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Use of a balloon-expandable metallic stent to relieve malignant urethral obstruction in a cat

Rebecca G. Newman DVM, MS, DACVIM1, Stephen J. Mehler DVM, DACVS2, Barbara E. Kitchell DVM, PhD, DACVIM3, and Matthew W. Beal DVM, DACVECC4
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  • 1 Department of Small Animal Clinical Sciences, College of Veterinary Medicine, Michigan State University, East Lansing, MI 48824.
  • | 2 Department of Small Animal Clinical Sciences, College of Veterinary Medicine, Michigan State University, East Lansing, MI 48824.
  • | 3 Department of Small Animal Clinical Sciences, College of Veterinary Medicine, Michigan State University, East Lansing, MI 48824.
  • | 4 Department of Small Animal Clinical Sciences, College of Veterinary Medicine, Michigan State University, East Lansing, MI 48824.

Abstract

Case Description—A 19-year-old neutered male domestic shorthair cat was evaluated because of signs of urinary tract obstruction.

Clinical Findings—Physical examination findings were consistent with urethral obstruction, and a mass could be palpated in the region of the bladder neck. Abdominal ultrasonography and thoracic radiography revealed a mass in the trigone of the urinary bladder and a solitary mass in the left caudal lung lobe. Cytologic examination of the urine sediment, samples obtained by means of traumatic urethral catheterization, and fine-needle aspirates of the bladder mass did not result in a diagnosis.

Treatment and Outcome—A balloon-expandable metallic stent was placed in the proximal portion of the urethra to relieve the malignant obstruction. After stent placement, the cat had signs of urinary incontinence and detrusor atony, both of which resolved with medical treatment. The cat was euthanized 1 month after stent placement because of progressive azotemia. Histologic examination of necropsy samples revealed grade III urothelial carcinoma and papillary pulmonary adenocarcinoma.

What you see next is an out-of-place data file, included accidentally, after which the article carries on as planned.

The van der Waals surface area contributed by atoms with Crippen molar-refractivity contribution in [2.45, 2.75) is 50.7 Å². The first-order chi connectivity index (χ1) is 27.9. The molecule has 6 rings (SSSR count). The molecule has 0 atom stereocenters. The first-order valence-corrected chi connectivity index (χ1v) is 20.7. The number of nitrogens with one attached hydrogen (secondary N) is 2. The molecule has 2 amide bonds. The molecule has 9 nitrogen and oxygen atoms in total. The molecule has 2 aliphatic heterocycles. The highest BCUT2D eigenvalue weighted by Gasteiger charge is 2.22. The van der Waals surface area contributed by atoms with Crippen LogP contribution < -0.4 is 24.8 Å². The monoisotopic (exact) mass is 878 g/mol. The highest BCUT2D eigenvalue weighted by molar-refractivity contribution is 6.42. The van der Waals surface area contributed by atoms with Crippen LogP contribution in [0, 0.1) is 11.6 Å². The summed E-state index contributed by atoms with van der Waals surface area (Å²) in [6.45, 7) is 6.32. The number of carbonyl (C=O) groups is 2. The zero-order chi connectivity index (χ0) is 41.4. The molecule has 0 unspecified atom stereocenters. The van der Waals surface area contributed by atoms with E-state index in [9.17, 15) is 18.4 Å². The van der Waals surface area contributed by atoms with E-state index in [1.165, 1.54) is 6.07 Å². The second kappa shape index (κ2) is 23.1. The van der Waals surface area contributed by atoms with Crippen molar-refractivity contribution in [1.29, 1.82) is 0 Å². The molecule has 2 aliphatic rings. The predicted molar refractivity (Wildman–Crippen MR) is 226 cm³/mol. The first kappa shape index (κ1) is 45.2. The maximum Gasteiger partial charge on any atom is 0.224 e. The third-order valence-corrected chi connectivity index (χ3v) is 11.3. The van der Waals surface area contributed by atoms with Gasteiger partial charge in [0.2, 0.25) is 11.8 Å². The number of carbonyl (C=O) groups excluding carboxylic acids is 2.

Clinical Relevance—Findings suggested that stent placement may be a viable palliative treatment in cats with malignant urinary obstruction.

Abstract

Case Description—A 19-year-old neutered male domestic shorthair cat was evaluated because of signs of urinary tract obstruction.

Clinical Findings—Physical examination findings were consistent with urethral obstruction, and a mass could be palpated in the region of the bladder neck. Abdominal ultrasonography and thoracic radiography revealed a mass in the trigone of the urinary bladder and a solitary mass in the left caudal lung lobe. Cytologic examination of the urine sediment, samples obtained by means of traumatic urethral catheterization, and fine-needle aspirates of the bladder mass did not result in a diagnosis.

Treatment and Outcome—A balloon-expandable metallic stent was placed in the proximal portion of the urethra to relieve the malignant obstruction. After stent placement, the cat had signs of urinary incontinence and detrusor atony, both of which resolved with medical treatment. The cat was euthanized 1 month after stent placement because of progressive azotemia. Histologic examination of necropsy samples revealed grade III urothelial carcinoma and papillary pulmonary adenocarcinoma.

Clinical Relevance—Findings suggested that stent placement may be a viable palliative treatment in cats with malignant urinary obstruction.

Contributor Notes

Dr. Newman's present address is Veterinary Medical Specialists of Pittsburgh, 807 Camp Horne Rd, Pittsburgh, PA 15237.

Address correspondence to Dr. Mehler.